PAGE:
By Elizabeth Parke
It was in 2016, as the newly hired University of Toronto, Digital Humanities Network – Council for Library and Information Resources (CLIR) postdoctoral fellow that I first learned about The Carpentries. The Carpentries: Data, Software, and Library Carpentries are communities of practice that offered me, a very novice technical skills learner, a way to think about the DH work I wanted to do in conjunction with the skills I needed to learn in order to do this work. I knew that I wanted to use Augmented Reality (AR) with archival photos of Contemporary Chinese Artists doing performance artworks, and I the GPS locations of the performances, but the how of bringing photographs, AR, and GPS data together wasn’t yet clear to me. As I was thinking more about what I wanted this AR project to do and thinking through the research questions I wanted to answer with the use of AR, Carpentries offered me a simultaneous glimpse of what data skills I would need to do this work alongside a clear curriculum and lessons (Open Refine, Data Intro for Archivists, Spreadsheets for Social Scientists for developing and building up these skills. Moreover, the clear indication of Carpentries commitment to spaces of inclusion—from the easy to find and prominently linked Code of Conduct–to the articulation of the organization’s values my insecurities about lacking proficiency in coding languages like R and Python began to subside as I learned the value of Carpentries instructors teach using live-coding. Live-coding as a pedagogy means errors will happen in syntax or a forgotten bracket—this is a feature because it shows us as learners that even instructors make mistakes, and those mistakes are opportunities to learn.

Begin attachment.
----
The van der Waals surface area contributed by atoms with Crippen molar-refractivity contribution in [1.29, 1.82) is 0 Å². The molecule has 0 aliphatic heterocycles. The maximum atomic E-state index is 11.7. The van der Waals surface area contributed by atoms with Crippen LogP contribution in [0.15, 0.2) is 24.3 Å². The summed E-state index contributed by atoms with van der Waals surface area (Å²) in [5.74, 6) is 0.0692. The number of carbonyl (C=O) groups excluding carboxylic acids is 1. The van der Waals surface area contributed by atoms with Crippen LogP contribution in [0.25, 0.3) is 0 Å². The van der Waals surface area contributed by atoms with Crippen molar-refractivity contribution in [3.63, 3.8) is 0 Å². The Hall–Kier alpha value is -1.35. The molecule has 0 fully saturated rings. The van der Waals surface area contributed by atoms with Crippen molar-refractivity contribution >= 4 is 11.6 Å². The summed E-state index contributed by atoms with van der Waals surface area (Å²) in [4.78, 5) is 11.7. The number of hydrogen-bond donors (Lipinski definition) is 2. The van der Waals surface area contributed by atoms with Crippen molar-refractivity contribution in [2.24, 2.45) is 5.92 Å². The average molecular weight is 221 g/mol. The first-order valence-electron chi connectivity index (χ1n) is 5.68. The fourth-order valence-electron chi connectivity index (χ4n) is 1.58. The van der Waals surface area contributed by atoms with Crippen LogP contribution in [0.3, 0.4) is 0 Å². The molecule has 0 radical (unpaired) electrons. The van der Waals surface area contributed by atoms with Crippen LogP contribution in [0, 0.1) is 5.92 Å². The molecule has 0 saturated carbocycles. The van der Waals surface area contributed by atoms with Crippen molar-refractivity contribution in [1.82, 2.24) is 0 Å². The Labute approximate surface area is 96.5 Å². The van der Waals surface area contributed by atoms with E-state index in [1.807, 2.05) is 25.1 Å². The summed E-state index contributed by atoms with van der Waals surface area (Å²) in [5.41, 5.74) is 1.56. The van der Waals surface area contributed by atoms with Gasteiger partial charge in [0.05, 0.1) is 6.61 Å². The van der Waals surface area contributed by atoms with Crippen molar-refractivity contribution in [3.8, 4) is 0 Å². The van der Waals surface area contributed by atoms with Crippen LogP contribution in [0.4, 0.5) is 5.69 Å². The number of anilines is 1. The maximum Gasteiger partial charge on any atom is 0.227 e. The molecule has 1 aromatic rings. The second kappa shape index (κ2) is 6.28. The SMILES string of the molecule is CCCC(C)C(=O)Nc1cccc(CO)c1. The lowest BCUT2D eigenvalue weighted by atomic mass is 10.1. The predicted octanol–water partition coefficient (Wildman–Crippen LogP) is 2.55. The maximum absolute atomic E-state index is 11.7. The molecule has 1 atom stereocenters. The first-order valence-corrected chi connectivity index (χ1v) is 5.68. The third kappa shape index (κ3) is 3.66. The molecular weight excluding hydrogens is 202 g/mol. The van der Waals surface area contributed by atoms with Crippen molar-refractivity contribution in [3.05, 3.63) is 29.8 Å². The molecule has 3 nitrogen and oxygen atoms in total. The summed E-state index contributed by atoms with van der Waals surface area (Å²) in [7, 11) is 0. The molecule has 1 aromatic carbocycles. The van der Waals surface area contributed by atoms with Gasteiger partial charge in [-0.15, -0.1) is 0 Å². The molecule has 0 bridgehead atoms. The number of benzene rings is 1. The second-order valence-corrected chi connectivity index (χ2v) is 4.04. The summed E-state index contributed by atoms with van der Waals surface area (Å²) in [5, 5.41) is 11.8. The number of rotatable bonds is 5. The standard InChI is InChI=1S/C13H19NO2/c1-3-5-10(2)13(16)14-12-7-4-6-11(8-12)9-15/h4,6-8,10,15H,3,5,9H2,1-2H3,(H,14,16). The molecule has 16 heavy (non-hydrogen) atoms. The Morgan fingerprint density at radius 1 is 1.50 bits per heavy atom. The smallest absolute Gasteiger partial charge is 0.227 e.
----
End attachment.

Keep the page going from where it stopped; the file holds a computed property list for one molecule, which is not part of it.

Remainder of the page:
While it was four years before I checked out and became a certified instructor myself, being able to return to the Carpentries community locally at UofT (UofT Coders; the 2019 Carpentries UTL project team) and virtually through their website and Git pages was a consistent reminder of the type of technical skills community of practice and pedagogy I want to foster at UofT at CDRS and at CDHI. For instance, communities need maintenance and so having a listserv so people can interact asynchronously or doing cross-over Python and R sessions like we do at CDRS with the Academic Skills centre (RGACS) at UTM with Carpentries helpers are critical. Pedagogically speaking, actions can be seemingly small—avoiding phrases like “oh it’s easy, you just do x, y, x”; avoiding jargon, and meeting novice learners where they are—but have deep impacts on learners, particularly novice technical skill learners who may feel they are already ‘behind’ because they don’t know how to write code (yet!). Moreover, I use the pedagogical approaches taught in Carpentries Instructor training in my classrooms where the content is visual culture and contemporary Chinese cinema. For instance, the concept of cognitive load and how it relates to students’ learning outcomes profoundly changed how I structure my Introduction to Visual Culture Class and now include formative assessments and opportunities for reflection to support my students’ learning. While I don’t live code in my visual culture classes, I do introduce errors in my PPT in order to demonstrate failure and use it as a teachable moment. Mistakes help us learn! And that it’s ok to fail in public when we’ve created learning spaces that are generative. Aside from becoming a more confident user of technical skills, the meta-skills emphasized in Carpentries Instructor training are invaluable for anyone looking to be a better more approachable instructor.